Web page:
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Informational Interviewing: A Job Seeker’s Secret Weapon

16 Jul, 2012

Informational Interviewing: A Job Seeker’s Secret Weapon

One of the most powerful but underutilized strategies in finding a job is informational interviewing, the process of conducting highly focused conversations with professionals currently working in your field of interest in order to gather information about a job, company, field or industry. Informational interviews provide excellent opportunities to gain knowledge that you may not be able to find elsewhere, clarify your understanding, sharpen your focus, make connections, build relationships with influential professionals and, potentially, land a job.

In today’s market, most jobs are found through personal and professional connections; in fact, 80 to 90 percent of jobs are acquired through networking. (1) Based on research conducted by Lee Hecht Harrison, a global career management services company, the average job seeker talks to 25 different decision makers before earning a job offer from one of them. Orville Pierson, senior vice president, clarifies, “These are not 25 interviews. Most are brief, informal conversations. Five are interviews or very serious conversations.” He explains further that, when networking, the average job seeker talks to 14 people before gaining access to one decision maker. “Many job-hunters make the mistake of seriously underestimating the numbers required for success,” he says. (2)

While informational interviewing is an invaluable job search tool, an informational interview is not a job interview. By simply requesting information from a person, you are taking the pressure off. You, the interviewer, don’t have to ask for a job and the interviewee doesn’t have to deliver a job. Both sides make a contact and there’s no obligation; it’s a win-win. Also, unlike a job interview, you are in control of what is discussed; you set the agenda.

The benefits of informational interviewing include:

  • Learning about the skills needed for a position or field
  • Gaining candid, in-depth and up-to-date information
  • Better understanding company/industry culture and your potential fit
  • Polishing interviewing skills and gaining confidence and poise
  • Establishing a professional contact with a person in a field of interest
  • Creating the possibility of additional contacts
  • Developing name recognition and a positive reputation in your professional circle
  • Uncovering an area or field you didn’t know about
  • Learning about jobs that have not been advertised yet

Asking strangers for their time and advice can seem intimidating, but, more often than not, people are willing to take the time to meet because they understand the value of networking and receive satisfaction from helping others. If you do encounter people who are unresponsive or unwilling, just move on. There will be others who are more receptive.

Getting an Interview

Even if you don’t currently know someone in your field of interest, start by talking to the people you do know: friends, family, neighbors, employers, colleagues, professors and classmates. Also make use of LinkedIn, your alumni career center and professional associations.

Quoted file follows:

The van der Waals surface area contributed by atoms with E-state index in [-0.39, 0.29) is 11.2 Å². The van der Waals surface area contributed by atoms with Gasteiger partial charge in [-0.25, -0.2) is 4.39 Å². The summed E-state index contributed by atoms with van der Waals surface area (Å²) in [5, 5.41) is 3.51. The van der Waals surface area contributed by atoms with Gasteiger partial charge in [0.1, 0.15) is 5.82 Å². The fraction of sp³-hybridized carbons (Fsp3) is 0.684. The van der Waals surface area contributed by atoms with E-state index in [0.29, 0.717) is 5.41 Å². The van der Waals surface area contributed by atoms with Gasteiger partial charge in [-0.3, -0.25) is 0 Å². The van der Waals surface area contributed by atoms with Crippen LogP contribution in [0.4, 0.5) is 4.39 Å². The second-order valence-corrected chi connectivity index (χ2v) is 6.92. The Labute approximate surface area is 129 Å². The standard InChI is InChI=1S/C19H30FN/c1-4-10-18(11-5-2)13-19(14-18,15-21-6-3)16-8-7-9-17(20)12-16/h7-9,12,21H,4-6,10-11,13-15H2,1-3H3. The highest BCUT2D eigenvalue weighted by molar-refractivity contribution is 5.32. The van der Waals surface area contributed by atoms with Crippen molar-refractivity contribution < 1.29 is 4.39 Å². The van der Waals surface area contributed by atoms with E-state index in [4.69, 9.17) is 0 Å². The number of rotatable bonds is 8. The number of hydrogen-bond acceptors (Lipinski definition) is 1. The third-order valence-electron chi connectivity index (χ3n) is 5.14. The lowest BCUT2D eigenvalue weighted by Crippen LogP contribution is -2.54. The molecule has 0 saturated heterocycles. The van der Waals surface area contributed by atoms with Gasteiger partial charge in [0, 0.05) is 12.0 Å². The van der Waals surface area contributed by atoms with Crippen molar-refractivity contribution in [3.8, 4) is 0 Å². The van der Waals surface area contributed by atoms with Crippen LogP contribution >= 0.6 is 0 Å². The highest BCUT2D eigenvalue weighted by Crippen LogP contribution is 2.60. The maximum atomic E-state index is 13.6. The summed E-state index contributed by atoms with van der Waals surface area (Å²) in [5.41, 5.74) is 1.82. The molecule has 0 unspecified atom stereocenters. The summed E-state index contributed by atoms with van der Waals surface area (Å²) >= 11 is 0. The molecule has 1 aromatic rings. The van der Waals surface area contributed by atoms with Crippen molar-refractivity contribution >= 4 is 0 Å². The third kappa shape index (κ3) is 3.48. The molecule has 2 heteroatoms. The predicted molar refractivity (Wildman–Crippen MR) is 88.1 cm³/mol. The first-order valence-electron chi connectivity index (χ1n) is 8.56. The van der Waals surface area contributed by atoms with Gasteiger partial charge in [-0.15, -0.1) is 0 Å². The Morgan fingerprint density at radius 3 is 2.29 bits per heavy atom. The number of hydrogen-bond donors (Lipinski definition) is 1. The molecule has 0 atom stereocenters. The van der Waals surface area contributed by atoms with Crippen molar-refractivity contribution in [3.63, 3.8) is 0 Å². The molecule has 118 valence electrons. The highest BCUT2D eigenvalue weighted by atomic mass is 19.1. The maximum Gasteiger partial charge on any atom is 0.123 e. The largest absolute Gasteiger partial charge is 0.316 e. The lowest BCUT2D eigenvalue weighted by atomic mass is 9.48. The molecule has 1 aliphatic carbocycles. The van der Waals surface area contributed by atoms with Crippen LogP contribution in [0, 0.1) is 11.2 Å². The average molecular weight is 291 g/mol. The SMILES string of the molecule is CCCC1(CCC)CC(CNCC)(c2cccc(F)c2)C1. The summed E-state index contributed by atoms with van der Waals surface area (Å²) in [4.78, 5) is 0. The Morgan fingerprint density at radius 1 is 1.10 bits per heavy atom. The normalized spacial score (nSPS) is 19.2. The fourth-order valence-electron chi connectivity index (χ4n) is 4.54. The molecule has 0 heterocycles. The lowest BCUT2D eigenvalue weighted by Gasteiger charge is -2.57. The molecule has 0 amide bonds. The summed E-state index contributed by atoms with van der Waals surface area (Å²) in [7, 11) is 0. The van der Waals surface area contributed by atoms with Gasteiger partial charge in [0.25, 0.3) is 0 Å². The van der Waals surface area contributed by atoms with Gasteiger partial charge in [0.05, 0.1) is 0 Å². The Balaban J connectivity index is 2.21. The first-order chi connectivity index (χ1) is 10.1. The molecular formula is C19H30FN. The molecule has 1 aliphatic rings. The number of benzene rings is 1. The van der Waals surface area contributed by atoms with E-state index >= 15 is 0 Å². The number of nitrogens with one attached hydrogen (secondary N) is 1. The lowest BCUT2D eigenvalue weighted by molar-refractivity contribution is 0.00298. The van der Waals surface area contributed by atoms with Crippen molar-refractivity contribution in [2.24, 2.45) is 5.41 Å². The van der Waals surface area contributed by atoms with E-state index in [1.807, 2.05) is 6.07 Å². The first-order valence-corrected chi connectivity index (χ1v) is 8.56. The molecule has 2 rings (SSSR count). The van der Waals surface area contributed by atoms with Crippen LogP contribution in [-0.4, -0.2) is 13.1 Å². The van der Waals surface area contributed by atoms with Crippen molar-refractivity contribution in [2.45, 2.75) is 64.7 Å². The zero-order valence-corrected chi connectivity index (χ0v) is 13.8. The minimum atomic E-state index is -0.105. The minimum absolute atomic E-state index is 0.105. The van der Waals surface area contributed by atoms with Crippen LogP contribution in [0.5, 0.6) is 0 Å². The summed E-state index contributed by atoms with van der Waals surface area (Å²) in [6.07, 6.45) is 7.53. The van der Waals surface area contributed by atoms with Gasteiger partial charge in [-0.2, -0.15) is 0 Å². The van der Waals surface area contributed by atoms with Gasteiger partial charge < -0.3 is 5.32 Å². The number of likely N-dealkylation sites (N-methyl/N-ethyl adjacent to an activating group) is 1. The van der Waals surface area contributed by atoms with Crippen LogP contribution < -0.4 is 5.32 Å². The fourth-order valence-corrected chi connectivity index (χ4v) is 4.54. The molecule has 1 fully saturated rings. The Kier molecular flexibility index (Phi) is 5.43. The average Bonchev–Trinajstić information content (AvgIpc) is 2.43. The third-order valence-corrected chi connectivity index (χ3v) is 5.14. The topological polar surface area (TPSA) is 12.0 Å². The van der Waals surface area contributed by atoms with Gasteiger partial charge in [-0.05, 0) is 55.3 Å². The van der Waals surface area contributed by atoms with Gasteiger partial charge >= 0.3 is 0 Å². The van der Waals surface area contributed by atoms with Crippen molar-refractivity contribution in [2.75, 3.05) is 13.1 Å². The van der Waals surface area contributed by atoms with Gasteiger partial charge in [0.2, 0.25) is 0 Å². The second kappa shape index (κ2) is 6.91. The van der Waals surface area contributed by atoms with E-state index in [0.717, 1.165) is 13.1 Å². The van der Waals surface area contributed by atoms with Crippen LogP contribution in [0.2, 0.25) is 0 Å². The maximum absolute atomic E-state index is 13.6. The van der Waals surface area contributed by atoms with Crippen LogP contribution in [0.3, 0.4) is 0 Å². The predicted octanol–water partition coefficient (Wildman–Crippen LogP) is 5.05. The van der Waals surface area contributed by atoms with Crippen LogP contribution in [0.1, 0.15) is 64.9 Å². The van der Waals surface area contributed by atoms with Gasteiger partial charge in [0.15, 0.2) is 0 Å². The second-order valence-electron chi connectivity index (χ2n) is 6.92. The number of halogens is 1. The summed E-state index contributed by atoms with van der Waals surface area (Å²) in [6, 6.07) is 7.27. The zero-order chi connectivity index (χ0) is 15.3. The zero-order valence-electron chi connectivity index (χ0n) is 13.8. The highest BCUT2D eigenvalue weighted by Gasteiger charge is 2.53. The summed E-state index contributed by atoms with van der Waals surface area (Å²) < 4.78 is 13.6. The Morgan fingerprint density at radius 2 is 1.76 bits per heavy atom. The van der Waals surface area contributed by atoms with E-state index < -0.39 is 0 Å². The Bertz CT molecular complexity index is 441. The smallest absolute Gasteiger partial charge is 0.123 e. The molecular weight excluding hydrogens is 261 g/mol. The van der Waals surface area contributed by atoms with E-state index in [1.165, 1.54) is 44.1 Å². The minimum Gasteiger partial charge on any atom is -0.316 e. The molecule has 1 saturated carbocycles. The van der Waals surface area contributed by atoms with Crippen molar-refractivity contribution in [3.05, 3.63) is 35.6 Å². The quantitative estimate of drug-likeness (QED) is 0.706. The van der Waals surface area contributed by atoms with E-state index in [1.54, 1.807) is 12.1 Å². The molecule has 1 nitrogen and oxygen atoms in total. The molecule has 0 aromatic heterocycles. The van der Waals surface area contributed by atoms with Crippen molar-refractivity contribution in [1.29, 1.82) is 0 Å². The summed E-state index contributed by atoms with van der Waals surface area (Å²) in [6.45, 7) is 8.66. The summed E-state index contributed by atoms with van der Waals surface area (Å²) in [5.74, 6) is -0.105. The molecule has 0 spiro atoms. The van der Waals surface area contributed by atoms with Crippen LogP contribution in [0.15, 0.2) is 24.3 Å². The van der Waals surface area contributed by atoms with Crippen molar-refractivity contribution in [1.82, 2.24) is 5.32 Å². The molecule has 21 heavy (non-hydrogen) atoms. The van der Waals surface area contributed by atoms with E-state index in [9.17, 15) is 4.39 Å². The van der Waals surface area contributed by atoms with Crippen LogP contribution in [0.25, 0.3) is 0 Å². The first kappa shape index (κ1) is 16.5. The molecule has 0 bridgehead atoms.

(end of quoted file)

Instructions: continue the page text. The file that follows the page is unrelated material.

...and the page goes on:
Once you’ve gotten a contact name at a target company or within an industry, send the person a request for an informational interview via email or LinkedIn, ideally in the middle of the week when they will be more likely to notice and read it. Include your request in the body of the message; don’t use attachments because people are often leery of opening them from senders they don’t know.

The structure of your message should look something like this:

  • First paragraph: Let them know how you got their name and why you’re contacting them. Make it clear that you are looking for information, not a job.
  • Second paragraph: Provide some background information about yourself, such as how you became interested in their company or industry and any related experience you have.
  • Third paragraph: Make your request. Ask for 15 to 20 minutes of their time for a brief informational interview. By asking for only 15 to 20 minutes, it’s more likely that your contact will agree to meet with you, it creates the possibility that they will suggest meeting for a longer period of time and it increases the chances that they will provide you with another referral. Thank them in advance for their consideration and tell them that you will follow up by calling them early the following week. (1) Include your phone number in your signature block just in case they decide to reach out and contact you first.

Follow-up is a delicate art; you want to take initiative, but you don’t want to be too aggressive. As a general rule, follow up with your contact by calling them early the following week, as you stated in your introductory email. If you don’t receive a response within a few days, send a brief email to make sure they didn’t overlook your initial request. If you still don’t hear back from the person, move on.

If your contact agrees to an informational interview, be respectful of their busy schedule. Be clear that you will take only 15 to 20 minutes of their time and let them suggest the date, time and whether it will be in-person or over the phone.

See “Part II” for more information.

Sources
(1) Gahbauer, Marty. “Mastering the Art of Informational Interviewing.” Loyola University Chicago
(2) Abboud, Sharon Reed. “8 Job-Hunting Mistakes You Don’t Want to Make: Advice from the Pros.”

Jody Michael

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